Pointer to AudioPocessor is always valid!?

I’m having some really strange behvaiour, where an unitialized pointer to my audio processor is valid, even if I explicitely set it to nullptr.

in Knob.h:

OdinAudioProcessor* m_processor = nullptr; //the ptr is never set anywhere

In Knob.cpp

m_processor = nullptr;//just make it nullptr again to flex on Bjarne Stroustrup
m_processor->startMidiLearn(this); //works just fine!??

of course I’d be happy and move on, but this is future segfault territory.
Is there some C++ feature unknown to me, which makes a pointer of a specific class always the same static object? This is just a shot in the blue…

Ok after further research I found:

if the function being called is “static” (not defined as static but would qualify) it works… if not so, it segfaults:

//this works fine
startMidiLearn(Knob* p_knob){
  DBG("MIDI learn");
}
//this does not
startMidiLearn(Knob* p_knob){
  DBG("MIDI learn");
  m_midi_learn_knob = p_knob;
}

If your function doesn’t access any class data members, it may appear to work fine. For example, the following program appears to ‘work’:

#include <iostream>

struct MyType {
    void doSomethingWithoutAccessingDataMember() {
        std::cout << "got here\n";
    }
};

int main() {
    MyType* ptr = nullptr;
    ptr->doSomethingWithoutAccessingDataMember();
    return 0;
}

Is this a good idea? Absolutely not. You should always explicitly check before dereferencing a pointer that may be null. It’s just one of those things you have to remember, like avoiding dividing by values that may be zero.

How can you find these kinds of issues? Undefined Behaviour Sanitizer is really good at finding issues like this. If I build the above snippet with clang++ scratch.cpp -std=c++11 -fsanitize=undefined and then run it, I get the following helpful output:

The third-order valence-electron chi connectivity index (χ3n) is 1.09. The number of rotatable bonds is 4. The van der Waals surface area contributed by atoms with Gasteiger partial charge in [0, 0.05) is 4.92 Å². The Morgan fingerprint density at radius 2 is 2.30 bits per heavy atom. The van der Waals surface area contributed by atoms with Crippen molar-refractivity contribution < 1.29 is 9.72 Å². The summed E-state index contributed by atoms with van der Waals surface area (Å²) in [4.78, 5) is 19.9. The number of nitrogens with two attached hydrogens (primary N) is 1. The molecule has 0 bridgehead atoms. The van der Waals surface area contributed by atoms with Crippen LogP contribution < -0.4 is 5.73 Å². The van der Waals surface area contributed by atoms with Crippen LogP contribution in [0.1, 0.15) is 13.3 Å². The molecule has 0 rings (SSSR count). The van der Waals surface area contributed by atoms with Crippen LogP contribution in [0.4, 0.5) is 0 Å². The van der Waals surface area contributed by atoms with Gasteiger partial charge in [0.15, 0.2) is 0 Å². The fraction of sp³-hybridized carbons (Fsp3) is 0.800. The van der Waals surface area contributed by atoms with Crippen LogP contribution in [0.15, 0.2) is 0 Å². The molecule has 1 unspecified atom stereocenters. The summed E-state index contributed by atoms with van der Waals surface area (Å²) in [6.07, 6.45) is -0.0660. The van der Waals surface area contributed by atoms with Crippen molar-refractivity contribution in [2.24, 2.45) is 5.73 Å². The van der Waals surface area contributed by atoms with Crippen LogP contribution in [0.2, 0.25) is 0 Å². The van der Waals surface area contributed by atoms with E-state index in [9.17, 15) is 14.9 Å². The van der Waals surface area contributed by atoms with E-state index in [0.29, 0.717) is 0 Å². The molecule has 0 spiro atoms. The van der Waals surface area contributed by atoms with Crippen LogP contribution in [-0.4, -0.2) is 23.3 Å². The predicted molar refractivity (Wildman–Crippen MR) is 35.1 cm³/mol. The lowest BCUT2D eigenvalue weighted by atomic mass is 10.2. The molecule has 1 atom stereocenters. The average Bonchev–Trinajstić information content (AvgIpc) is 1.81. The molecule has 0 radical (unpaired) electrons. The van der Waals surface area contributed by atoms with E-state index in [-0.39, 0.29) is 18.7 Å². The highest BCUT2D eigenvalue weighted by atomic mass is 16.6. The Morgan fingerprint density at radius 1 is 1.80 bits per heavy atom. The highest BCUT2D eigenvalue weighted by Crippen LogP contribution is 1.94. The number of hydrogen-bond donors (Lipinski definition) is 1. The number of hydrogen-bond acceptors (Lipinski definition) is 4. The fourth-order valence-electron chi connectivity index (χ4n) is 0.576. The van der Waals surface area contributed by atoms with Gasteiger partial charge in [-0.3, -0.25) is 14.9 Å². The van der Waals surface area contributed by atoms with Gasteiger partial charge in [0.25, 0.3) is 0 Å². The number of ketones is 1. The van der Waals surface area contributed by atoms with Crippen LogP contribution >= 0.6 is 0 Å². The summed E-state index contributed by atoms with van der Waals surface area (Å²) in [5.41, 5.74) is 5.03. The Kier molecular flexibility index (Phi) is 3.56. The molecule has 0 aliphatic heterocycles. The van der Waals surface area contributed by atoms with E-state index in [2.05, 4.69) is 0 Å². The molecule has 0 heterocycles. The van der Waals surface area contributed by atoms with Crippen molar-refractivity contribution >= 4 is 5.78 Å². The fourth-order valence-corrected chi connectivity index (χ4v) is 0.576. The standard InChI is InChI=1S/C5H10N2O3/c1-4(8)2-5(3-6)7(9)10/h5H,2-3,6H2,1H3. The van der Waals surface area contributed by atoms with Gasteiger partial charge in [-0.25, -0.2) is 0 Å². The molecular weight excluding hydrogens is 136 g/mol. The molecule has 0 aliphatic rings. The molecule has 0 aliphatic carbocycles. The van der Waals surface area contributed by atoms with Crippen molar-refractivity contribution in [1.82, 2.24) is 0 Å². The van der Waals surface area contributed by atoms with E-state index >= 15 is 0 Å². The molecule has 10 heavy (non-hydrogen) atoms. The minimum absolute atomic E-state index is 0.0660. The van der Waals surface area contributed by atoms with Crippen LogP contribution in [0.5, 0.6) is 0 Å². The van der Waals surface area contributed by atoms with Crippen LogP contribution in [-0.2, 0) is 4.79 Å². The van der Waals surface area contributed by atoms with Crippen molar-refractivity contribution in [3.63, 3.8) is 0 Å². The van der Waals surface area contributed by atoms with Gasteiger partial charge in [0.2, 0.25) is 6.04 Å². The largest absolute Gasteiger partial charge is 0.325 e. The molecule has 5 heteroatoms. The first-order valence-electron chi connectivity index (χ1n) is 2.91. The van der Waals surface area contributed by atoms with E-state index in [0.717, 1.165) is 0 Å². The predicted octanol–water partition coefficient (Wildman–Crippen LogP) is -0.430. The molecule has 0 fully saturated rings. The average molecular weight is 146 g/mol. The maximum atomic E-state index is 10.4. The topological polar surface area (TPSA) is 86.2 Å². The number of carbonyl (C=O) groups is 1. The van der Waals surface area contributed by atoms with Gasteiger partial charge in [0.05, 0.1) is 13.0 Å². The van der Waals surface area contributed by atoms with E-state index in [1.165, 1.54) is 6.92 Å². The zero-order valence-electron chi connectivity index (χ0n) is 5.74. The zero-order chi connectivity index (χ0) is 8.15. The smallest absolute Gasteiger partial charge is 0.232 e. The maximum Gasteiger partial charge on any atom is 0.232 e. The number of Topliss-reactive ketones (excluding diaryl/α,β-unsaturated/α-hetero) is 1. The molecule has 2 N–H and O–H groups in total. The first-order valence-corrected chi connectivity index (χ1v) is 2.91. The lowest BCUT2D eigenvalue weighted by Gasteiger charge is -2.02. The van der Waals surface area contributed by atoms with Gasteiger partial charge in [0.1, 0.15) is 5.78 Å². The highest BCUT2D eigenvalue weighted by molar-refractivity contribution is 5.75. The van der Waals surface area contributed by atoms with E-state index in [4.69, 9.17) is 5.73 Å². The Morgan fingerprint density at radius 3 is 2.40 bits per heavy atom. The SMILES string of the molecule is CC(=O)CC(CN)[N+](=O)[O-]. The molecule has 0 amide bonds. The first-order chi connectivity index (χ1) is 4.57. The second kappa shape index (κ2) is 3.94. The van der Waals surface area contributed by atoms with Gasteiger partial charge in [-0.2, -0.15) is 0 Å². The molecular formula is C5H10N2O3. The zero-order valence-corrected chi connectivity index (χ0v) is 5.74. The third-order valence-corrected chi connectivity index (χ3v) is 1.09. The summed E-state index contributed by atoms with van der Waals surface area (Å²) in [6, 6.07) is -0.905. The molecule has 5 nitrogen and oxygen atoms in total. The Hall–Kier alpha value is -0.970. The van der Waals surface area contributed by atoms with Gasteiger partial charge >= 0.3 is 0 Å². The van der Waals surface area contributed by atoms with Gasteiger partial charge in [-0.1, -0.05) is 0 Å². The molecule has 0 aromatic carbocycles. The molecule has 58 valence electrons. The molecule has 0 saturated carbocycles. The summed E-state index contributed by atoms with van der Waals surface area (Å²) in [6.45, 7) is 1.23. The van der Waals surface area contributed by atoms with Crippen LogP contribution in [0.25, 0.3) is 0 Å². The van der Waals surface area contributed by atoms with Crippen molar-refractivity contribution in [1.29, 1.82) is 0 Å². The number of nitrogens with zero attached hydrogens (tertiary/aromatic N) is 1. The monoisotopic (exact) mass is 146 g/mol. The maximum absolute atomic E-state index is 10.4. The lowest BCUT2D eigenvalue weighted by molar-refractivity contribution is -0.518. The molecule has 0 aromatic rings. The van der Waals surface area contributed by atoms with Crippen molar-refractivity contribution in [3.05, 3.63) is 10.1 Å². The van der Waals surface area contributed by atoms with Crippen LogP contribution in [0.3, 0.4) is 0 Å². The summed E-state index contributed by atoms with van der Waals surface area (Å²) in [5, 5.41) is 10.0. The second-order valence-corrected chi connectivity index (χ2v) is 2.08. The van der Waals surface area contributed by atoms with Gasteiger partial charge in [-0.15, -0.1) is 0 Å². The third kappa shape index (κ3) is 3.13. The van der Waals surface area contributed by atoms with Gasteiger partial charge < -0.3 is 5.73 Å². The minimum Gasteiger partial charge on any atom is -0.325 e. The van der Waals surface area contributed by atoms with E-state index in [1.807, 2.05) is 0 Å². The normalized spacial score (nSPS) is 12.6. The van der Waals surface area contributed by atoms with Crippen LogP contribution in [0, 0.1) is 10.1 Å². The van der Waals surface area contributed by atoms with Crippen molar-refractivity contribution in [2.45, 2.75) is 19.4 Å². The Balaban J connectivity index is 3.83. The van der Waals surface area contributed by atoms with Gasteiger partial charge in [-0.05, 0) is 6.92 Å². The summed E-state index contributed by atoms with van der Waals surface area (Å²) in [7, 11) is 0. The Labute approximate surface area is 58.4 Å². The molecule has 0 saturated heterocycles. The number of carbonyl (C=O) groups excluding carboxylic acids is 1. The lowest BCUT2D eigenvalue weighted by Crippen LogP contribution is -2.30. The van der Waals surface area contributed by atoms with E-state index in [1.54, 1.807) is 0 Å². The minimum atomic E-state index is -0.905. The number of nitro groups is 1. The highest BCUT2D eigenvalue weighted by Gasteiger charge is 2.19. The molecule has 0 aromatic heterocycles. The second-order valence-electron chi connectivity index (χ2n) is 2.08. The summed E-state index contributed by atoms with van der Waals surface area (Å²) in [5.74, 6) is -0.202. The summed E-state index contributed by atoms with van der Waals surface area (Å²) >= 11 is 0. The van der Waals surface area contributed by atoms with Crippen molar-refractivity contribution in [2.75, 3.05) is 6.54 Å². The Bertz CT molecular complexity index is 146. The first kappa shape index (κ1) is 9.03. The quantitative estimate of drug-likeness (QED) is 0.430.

scratch.cpp:11:10: runtime error: member call on null pointer of type 'MyType'
scratch.cpp:4:10: runtime error: member call on null pointer of type 'MyType *'

If I run the program in lldb, it even pauses on the problematic lines.

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Cool, thanks for your answer!

That is against everything I thought i knew about pointers. What’s going on under the hood? Are “pseudo-static” functions in some way not called on the actual class?

You can think of member functions as if they had an additional first hidden argument.

So

class Foo
{
    int bar (float someArg);
}

gets translated to something like this under the hood

int FooMemberFunction_bar (Foo* this, float someArg); 

This means that this piece of code

Foo* f;
f->bar (2.5f);

gets translated to a call like this

Foo* f;
FooMemberFunction_bar (f, 2.5f);

A non-virtual member function does not need any piece of data of the class instance it is called on to be just called, it can be called like any other normal function in the first place, however it will obviously fail at the point where the this pointer is invalid and gets dereferenced.

A static member function is simply lacking the this argument. That’s why you can convert static member functions to regular function pointers by the way

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